One family, including one adult and two children, were saved, the shared document updated at 23:12:23. The adult from the family also updated the comment on the document, saying that they were able to find a ride back home.
“I almost cried when I saw that message,” Manto said excitedly.
At 03:56:54, the second and third rescue attempts were completed. A girl who was having a fever and an 84-year-old elderly were successfully rescued.
Individuals and businesses provided over 50 shelter locations on the shared documents.
A new sheet dedicated to medical information was created.
Medical professionals volunteered their service and started an online medical service group, providing their expertise in self-help. For instance, some doctors provided with helpful information on how to undergo child delivery at home when going to the hospital is not an option.
Twelve hours had passed since the creating of the shared document. As more and more people started visiting the document, the document began to crash.
“From two o’clock on 21st, there was already so much data on the shared document that we could no longer manage,” Manto recalled. “Medical professionals started to join in and we were having supplies constantly coming in. More sheets on rescue information were created. There were so many people that we’re editing the document while the document became view-only.”
A professional volunteer organization then joined the initiative to help with rescue efforts while Tencent also came to offer help with the technical aspects of the shared document, Manto said.
Tencent Docs’ product team had been providing support for the rescue initiative. The team quickly got in contact with Tencent Cloud and the security department to coordinate technical support. They focused on two technical areas in helping the initiative.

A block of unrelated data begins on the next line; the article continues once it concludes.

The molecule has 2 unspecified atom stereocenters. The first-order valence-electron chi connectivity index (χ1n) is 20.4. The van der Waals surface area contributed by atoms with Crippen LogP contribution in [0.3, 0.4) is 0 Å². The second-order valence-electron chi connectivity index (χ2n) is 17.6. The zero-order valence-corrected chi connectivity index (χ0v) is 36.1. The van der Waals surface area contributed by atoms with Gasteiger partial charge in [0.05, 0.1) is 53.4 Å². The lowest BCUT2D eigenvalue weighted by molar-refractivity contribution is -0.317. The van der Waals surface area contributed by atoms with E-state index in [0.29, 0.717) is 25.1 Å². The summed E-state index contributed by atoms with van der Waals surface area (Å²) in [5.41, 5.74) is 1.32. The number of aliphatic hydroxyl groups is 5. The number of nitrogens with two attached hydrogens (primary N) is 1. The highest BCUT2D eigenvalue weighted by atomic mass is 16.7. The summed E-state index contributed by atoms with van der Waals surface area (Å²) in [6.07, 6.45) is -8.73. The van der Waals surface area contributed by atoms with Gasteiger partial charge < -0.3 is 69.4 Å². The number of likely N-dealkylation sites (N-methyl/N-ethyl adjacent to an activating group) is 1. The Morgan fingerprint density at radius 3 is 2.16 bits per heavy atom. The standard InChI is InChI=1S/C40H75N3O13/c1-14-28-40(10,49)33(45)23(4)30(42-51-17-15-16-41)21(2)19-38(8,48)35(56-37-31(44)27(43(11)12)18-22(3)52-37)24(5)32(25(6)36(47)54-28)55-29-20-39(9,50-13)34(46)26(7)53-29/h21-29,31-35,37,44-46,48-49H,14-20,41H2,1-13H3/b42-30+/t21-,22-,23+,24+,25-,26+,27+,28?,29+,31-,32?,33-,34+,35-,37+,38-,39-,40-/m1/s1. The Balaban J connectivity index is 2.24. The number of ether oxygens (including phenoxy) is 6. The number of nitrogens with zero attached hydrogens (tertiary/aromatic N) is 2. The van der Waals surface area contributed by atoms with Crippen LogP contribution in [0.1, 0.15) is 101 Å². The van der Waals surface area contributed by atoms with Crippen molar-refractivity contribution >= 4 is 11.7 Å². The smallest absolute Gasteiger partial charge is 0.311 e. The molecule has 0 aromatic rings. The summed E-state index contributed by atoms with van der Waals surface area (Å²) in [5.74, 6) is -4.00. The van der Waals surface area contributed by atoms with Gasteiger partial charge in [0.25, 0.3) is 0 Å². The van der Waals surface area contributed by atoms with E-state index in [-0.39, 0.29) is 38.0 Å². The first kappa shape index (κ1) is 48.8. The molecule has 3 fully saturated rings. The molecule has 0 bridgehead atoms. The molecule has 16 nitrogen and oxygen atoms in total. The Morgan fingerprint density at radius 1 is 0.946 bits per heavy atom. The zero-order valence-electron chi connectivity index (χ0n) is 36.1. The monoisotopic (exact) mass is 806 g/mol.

Firstly, Tencent Docs created 33 disaster relief templates for information collection and sharing for governmental departments, rescue teams, and charity organizations to maximize its utility as an information-sharing platform. Secondly, Tencent Docs worked to utilize its advantage in online collaboration by having its technical team expand editing capacity to include more people in online collaboration. This helped people quickly share information and call out for help.
Tencent Docs’ technical team was on 24-hour standby to make sure their online document service runs smoothly.
This is not the first time Tencent to encounter an emergent situation where it needs to provide support for emergency responses. During the pandemic lockdown last year, many residential communities, schools, and companies relied on Tencent Docs for collecting and sharing information and working from home. That was when Tencent Docs created an emergency response protocol that coordinates its product, technical and maintenance teams for urgent situations.
In the critical 24 hours for disaster relief, the shared document garnered support from thousands of people and helped save lives.
“The disaster has helped me realize what I want to do in the future,” Manto wrote on her Weibo. “I want to be a person who can make valuable contributions to society.”
The Article Source: TMTPOST, Author: SunHuixia